In development circles, people talk about “countries that are too big to fail and too small to succeed”. The jury may be out on the former but a new book by Shahid Yusuf and Kaoru Nabeshima, “Some Small Countries Do It Better” dispels the notion that countries can be too small to succeed.
Three small countries studied in the book - SIFIRE (SIngapore, FInland, IREland) – not only grew at high rates but were able to sustain them.
The book – which concludes with a section on implications for African countries – contends that growth recipes for SIFIRE were not tightly bound to the East Asian model of extremely high rates of savings and investment (although arguably, Singapore was in many ways the epitome of that model, thanks to its mandatory savings scheme which led to gross national savings in the neighborhood of 50 percent for decades).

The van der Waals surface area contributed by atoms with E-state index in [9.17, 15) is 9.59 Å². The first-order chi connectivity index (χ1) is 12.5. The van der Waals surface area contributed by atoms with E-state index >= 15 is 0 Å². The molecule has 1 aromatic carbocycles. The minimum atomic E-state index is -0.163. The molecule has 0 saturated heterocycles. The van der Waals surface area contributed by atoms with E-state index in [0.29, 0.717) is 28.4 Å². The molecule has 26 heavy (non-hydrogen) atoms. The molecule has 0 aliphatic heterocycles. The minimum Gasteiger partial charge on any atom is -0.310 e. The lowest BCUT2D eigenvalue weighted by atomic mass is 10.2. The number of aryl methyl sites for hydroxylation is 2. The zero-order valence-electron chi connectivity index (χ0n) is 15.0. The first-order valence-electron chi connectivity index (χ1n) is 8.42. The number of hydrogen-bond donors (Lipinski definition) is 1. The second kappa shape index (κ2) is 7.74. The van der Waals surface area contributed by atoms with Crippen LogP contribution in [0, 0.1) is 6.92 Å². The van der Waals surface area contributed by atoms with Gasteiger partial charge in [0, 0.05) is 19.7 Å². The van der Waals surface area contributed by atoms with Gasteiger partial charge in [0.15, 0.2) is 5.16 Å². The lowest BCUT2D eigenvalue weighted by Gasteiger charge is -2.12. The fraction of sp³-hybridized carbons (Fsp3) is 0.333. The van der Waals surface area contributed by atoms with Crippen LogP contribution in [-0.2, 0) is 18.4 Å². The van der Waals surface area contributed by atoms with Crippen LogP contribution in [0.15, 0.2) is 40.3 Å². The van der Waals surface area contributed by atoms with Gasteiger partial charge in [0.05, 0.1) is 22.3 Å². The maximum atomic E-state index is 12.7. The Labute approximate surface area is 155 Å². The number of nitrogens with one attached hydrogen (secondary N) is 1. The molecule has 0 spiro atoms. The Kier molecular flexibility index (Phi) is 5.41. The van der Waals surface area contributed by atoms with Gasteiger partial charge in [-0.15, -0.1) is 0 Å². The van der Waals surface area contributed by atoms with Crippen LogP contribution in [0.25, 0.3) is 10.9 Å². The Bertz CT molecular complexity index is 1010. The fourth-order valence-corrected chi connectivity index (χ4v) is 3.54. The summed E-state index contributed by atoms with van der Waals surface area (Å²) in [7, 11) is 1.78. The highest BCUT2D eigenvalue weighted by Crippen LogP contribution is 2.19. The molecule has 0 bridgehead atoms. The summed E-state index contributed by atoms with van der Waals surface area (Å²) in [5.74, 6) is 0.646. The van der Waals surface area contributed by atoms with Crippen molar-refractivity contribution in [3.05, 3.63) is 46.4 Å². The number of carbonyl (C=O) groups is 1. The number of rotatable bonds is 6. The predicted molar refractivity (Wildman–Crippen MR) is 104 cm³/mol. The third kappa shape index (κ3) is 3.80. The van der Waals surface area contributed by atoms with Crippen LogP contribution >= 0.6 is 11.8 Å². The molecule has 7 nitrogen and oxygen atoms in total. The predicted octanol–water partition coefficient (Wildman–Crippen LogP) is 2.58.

The larger point is that these three countries augmented physical investment with healthy doses human capital and knowledge; by “opening their windows and letting it [knowledge in various forms, for example, that embodied in FDI] stream in”. And even though the book does not explicitly discuss it, they did so without massive infusions of foreign aid. Or perhaps it was the lack of aid that forced them to be nimble, agile, and forward-looking?
What precisely did SIFIRE get right?